Besides, Constitutional Court of Kosovo said that neither of the 7 chapters of the agreement is in line with our Constitution, and that the Article 23 is also violated. This is why I think that our Constitutional Court has buried the Community in a form Belgrade wanted it to exist. And Belgrade does not want another sort of community. What it wants is a sort of a zombie: to dig out something the Constitutional Court has already buried and make it come back to life. However, they are loosing precious time.

On the other hand, it is very important to say that a big pressure on Serbs in Kosovo exists. Belgrade insists on the Community, but not one Serb protested against its annulment in December 2015. The question is, do Serbs in Kosovo have smaller or bigger pressures with the Community? I think that the pressure is bigger. Such a Community would not free Serbs from Kosovo, but strengthen the dictate of Belgrade over them.

Let us now reflect on the correction of borders, which is actually an exchange of territories. President of Kosovo Hashim Thaçi calls the exchange “the correction of borders with a painful compromise”, and president of Serbia “demarcation”. What kind of corrections, what are the mistakes and why does it have to be painful? I think that the idea comes from the President Thaçi, and he has had two years to convince the people of Kosovo. Instead of convincing them, he caused the biggest protests in post-war Kosovo on 29 September last year, the consequence was completely opposite from the goal. So, that project has failed, but the idea has not. It is not the same situation as in the case of Community of Serb Municipalities, which was buried by the Constitutional Court, this is an unsuccessful project, in which the idea is not yet dead, it exists, just like the film Body Snatchers by Abel Ferrara, as some sort of spirit that wants to be embodied, but does not have a place to do it and so it floats without a body.

EWB: Following your interview with Jugoslav Ćosić on Serbian N1 television, representatives of Srpska lista said that they will not enter the Assembly under the conditions you laid out in Pressing.  What will you do in the case of boycott of “all Kosovo institutions”, a possibility announced by the Director of Office of Government of Serbia for Kosovo and Metohija Marko Đurić?

AK: There have been temporary boycotts in the past, but nothing came out of them. I think that the representatives of Serb minority population in Kosovo know that they can help their community much more if they are in the Assembly and not outside of it. For five years I was outside the system: from 2005, when we formed the Vetëvendosje! movement to 2010. I think that it is important for us to be a part of institutions and contribute to the democratic development of this young country to the benefit of everybody. I do not think Srpska lista should be Belgrade’s tool – Kosovo should be a value in which all of us will participate. I call on them not to boycott our institutions, but to participate in their work. I believe that criticism is an engine of development, they should criticize everything they disagree with in the Assembly, I will meet with all parliamentary groups when we visit the Assembly, I will not excommunicate them.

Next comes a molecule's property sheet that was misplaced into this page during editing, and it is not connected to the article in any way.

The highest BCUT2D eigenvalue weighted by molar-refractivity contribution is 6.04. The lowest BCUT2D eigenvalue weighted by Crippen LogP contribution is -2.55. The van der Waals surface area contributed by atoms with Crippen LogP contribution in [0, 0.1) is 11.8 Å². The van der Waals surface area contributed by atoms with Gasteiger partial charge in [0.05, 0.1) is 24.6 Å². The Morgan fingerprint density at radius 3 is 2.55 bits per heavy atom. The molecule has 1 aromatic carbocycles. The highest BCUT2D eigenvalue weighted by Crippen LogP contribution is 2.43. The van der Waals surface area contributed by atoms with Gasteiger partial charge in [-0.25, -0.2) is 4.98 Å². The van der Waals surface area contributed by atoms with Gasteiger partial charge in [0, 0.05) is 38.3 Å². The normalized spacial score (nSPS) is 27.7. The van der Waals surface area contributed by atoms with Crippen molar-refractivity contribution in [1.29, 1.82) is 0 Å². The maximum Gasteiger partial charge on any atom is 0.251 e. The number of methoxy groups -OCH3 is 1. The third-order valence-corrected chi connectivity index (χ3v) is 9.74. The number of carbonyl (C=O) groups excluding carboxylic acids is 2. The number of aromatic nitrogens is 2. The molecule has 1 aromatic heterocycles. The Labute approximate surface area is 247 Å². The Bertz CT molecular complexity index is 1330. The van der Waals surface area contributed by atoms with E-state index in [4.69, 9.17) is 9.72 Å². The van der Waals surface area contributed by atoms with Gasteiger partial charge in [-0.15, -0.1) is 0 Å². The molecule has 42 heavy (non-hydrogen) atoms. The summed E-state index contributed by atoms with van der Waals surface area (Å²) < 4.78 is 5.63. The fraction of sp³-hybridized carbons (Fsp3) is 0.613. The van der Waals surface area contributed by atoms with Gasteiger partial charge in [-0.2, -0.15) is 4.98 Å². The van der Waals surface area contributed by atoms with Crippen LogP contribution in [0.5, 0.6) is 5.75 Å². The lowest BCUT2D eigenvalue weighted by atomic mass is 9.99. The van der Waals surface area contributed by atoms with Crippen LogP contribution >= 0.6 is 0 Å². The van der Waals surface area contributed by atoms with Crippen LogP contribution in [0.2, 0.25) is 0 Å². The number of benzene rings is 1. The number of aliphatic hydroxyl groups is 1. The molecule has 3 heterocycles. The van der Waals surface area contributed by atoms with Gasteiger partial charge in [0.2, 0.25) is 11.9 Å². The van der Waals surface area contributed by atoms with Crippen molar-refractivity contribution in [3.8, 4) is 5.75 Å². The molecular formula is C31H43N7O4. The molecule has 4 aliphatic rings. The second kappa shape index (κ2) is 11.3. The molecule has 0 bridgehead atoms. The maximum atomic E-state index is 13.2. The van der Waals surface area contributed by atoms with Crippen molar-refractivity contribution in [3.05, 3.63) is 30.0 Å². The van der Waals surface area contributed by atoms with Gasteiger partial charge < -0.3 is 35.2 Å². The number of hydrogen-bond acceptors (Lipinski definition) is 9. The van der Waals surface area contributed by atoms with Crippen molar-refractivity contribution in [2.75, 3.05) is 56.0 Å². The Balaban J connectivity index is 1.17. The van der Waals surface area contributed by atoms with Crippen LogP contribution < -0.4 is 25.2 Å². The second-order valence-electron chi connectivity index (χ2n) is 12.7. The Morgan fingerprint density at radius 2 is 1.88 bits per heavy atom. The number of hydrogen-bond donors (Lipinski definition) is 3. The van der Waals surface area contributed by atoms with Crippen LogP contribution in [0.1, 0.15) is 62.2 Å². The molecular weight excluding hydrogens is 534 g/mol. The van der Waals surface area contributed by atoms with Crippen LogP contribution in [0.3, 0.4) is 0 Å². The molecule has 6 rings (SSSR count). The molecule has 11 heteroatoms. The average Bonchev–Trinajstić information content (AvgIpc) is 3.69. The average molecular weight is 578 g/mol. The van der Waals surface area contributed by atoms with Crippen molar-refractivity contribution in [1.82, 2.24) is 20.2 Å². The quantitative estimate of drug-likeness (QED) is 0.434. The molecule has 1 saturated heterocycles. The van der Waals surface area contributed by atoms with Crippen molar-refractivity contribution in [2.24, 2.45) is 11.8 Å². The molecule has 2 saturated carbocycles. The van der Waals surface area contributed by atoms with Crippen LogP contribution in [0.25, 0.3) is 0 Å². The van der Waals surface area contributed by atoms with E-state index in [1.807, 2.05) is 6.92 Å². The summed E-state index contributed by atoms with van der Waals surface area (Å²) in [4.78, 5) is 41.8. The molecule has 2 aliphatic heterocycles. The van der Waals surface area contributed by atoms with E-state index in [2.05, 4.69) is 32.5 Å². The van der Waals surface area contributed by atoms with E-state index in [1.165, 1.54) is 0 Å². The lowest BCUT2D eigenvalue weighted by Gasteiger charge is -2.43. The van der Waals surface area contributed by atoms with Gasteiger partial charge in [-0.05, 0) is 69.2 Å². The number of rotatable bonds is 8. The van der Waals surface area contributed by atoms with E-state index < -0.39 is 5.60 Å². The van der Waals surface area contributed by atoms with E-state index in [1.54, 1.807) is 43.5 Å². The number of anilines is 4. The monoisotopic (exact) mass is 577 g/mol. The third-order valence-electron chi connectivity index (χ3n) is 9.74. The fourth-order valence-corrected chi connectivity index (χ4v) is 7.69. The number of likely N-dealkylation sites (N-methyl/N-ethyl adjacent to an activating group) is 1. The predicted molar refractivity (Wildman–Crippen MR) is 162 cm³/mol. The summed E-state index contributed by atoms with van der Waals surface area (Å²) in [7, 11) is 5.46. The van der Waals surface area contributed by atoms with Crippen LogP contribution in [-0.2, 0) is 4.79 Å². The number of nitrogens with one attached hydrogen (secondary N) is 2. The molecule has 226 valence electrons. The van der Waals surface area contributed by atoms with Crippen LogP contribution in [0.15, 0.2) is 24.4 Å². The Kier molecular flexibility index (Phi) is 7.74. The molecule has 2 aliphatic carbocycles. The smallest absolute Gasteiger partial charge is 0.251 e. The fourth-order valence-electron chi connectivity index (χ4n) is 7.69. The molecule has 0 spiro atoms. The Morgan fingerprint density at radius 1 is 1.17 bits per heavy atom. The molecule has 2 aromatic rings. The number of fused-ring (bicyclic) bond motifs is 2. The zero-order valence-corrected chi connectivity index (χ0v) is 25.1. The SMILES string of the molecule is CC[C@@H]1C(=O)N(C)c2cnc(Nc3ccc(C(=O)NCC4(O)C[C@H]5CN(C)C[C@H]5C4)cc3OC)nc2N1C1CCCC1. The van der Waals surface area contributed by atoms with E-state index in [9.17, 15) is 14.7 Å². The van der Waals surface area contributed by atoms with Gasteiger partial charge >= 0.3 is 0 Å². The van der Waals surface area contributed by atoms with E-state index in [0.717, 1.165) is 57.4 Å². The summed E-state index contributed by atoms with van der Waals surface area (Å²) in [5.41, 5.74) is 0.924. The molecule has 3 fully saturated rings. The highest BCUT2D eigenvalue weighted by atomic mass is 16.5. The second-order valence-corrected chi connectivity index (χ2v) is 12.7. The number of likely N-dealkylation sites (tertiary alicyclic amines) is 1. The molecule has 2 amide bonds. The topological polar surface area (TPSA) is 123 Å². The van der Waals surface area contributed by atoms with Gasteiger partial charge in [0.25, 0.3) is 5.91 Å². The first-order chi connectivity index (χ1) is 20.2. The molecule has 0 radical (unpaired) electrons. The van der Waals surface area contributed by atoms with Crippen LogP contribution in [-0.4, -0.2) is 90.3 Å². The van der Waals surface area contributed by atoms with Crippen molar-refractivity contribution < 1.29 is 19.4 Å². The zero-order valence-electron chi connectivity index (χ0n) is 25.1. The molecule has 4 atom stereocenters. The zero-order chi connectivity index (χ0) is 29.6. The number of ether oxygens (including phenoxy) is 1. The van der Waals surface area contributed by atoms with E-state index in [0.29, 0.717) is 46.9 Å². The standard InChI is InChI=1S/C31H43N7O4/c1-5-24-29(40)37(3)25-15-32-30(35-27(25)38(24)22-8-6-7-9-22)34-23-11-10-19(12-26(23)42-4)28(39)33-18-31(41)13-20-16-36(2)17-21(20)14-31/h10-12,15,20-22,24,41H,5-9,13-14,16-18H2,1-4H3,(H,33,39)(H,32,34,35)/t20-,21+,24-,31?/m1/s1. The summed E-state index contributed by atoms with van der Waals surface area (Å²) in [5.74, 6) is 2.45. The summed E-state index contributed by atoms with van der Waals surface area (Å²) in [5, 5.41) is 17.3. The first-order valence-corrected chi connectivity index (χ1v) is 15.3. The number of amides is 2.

This does not mean that I want a coalition with them. We have a constitutional responsibility to have one government minister from Serb community, and we will respect that. But I believe that they, as well as PDK, have gotten used to having a guaranteed place in the ruling coalition, no matter which governments are formed. Like an equation in which they are a constant, and everybody else are variables. That changed on 6 October election in Kosovo. A new chapter of our country is beginning, and I repeat, I will not excommunicate them, but it is regretful what kind of election Serbs got in Kosovo on 6 October due to irregularities and pressures and we will do everything for that to change in further elections. I want to see Srpska lista as the opposition during our future mandate.

EWB: Why would Serbia accept any kind of agreement on normalisation without concessions from Kosovo’s side?

AK: The President of Serbia has expressed two positions in the past two years, which represent a trap. He presents those positions as making a concession, while in reality he is asking for a concession. The first position is “Tell us what you can offer us, and I am ready to discuss everything, your imagination is the limit”. This could mean both national unification and border change in the Balkans, everything you want. This is the first position, which is an edge of an abyss.

The second position is “I cannot recognize the independence of Kosovo within the current borders”. I have done a lot of math during my studies and I can say that this position contains two negatives and zero affirmatives, because Vučić does not say “I will recognize the independence of Kosovo”, he is denying independence, denying borders, but not affirming anything. I am not the kind of politician that would fall in such a trap. My offer is our demands.

I think Serbia owes us: both for war reparations, and for succession, let me mention just a few figures: 10.000 unarmed civilians were killed in Kosovo, more than 1000 of which were children. About 120.000 houses were burned and demolished in 1998-1999. Around 1200 artifacts stolen from our museums, bank deposits and pension funds were stolen from to finance Milošević’s war machine. There is no justice nor reparation for missing persons and raped women.

I think Serbia should think more about that, than to mourn the lost Kosovo, not carrying at all about the suffering of Albanians in the meantime. I believe that in our future relations we should determine how to stop the tears of the President of Serbia, which are not the tears of Serbs. If Serbs in Serbia are crying, that is because of poverty, because they do not have a job, and not because of Kosovo. President of Serbia crying does not represent either Serbs from Kosovo or Serbs from Serbia. It is important for the Serbian establishment to focus on introspection, after which they should show much more care about Serbian people of today than Serbian state of the past.